**To my mom, on Mother’s Day.**
My Mom’s Mom:My Grandma Mary passed away when I was 11 years old, which is why I think my mom assumes that I don’t really remember very much about her. But considering that I had just over a decade with her, I have surprisingly clear memories. Despite the fact that I cannot remember what I did 2 weekends ago, or what food we had for dinner each night of last week, I remember tiny yet specific details about my grandma. By age 11 I don’t think that I had lots meaningful conversations with my grandmother, or that I knew her the way that you know someone when you’ve had decades to observe their behavior patterns. But the tiny details that I remember all seem to fit together like pieces of a jigsaw puzzle that keeps a fully formed picture of my grandma at the front of my mind.
This week when I was preparing for Jayce’s birthday party, I used grandma’s old and beautiful rolling pin to roll out sugar cookies. As I filled Lego candy molds with yellow chocolate, I instinctively dropped them a few times on the counter to get the bubbles to the top, as I used to watch her do. When I tinted the icing, I used gel food coloring knowing that it was the better than liquid coloring. My grandma had dozens of tiny little color pots that she used to dip the end of the knife into and then beat it into the icing for her cakes, and I remember feeling like there was a half of a second of magic when the bowl went from plain white, to a stripe of bright blue, and then settled into a color like the sky.
Grandma was always making cakes. Mostly wedding cakes, although there was a fair share of bridal shower cakes, Barbie skirt cakes, and the infamous “twinkie” cakes which I can only assume were for bachelorette parties. Grandma had a good little side business going, working steadily from word of mouth referrals. I remember after she was diagnosed with cancer, listening to mom or Barbara answer the phone and explain to these inquirers that she was sick and no longer making cakes.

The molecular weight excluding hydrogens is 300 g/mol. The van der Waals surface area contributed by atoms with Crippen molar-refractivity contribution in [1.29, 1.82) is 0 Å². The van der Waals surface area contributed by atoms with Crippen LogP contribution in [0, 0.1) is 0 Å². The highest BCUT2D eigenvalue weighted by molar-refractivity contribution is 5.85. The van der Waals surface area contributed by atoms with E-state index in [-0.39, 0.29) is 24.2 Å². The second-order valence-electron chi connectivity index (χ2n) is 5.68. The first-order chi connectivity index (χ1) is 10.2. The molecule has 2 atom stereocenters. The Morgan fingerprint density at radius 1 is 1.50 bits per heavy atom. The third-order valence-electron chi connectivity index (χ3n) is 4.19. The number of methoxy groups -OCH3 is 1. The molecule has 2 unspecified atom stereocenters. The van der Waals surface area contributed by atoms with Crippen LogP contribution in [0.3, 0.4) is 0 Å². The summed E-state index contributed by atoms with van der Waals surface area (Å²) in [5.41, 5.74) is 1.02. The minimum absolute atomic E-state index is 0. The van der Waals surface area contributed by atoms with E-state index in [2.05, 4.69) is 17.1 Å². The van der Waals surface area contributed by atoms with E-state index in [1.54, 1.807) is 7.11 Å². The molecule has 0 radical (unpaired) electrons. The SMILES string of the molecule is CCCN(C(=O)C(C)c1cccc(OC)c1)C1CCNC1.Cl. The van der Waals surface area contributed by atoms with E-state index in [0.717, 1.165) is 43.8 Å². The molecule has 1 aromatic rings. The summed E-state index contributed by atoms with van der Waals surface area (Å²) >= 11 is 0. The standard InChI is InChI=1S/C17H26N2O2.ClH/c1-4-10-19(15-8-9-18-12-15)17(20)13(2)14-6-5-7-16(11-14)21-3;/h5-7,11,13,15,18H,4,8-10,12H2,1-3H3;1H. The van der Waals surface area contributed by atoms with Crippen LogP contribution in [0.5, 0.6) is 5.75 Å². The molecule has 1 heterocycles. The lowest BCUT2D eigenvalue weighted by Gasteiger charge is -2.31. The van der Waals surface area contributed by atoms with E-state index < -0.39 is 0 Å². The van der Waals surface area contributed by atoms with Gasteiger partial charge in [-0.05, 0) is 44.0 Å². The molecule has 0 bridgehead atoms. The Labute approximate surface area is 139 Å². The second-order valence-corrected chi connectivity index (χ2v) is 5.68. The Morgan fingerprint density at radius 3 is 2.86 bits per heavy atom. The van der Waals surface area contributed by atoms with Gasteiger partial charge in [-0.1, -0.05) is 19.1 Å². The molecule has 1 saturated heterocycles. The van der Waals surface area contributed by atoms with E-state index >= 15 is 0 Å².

I used to sit on the chair beside the kitchen table and eat the cake “skin” that she was carefully trimming off, eager to get my fill of them before the rest were tossed in the backyard to the birds. Her marble cake was my favorite, followed by the classic yellow. She was fast and precise about it, swiveling the cake around on it’s revolving cake stand, with her knife and precise touch removing any hint of the tanned edges of the cake. But her real art was her edible sugar roses. She could whip up dozens in a matter of minutes. Sometimes the color shifted slightly as she built it from the inner bud, around a marshmallow, to the outer petals. Sometimes the roses were tipped with tiny gel raindrops. They were beautiful and undoubtedly the star of her cakes. Even more so than her yummy fillings, soft sponge cake, or delicately airbrushed details.
I remember my grandma’s soft hands, and how her slightly plump frame ensured a good safe-feeling hug. I remember her getting ready to go out. How her makeup compact seemed to only ever have a rim of foundation around the edges, and how she wore it under her lipstick, something that I do as well on the occasions that call for lipstick. Aqua Net and a teasing comb were important parts of her beauty routine. It was always a treat to go with her to her hair appointments and pretend to also be sitting under the dryers as she had her hair set. But the real treat was getting a “soda” from the old fashioned machine in the back of the shop, which still delivered your Coke or Sunkist in a glass bottle. Before we left, she was sure to wrap that fresh hair up in a handkerchif, maybe even a waterproof one, before heading over to Moekler’s.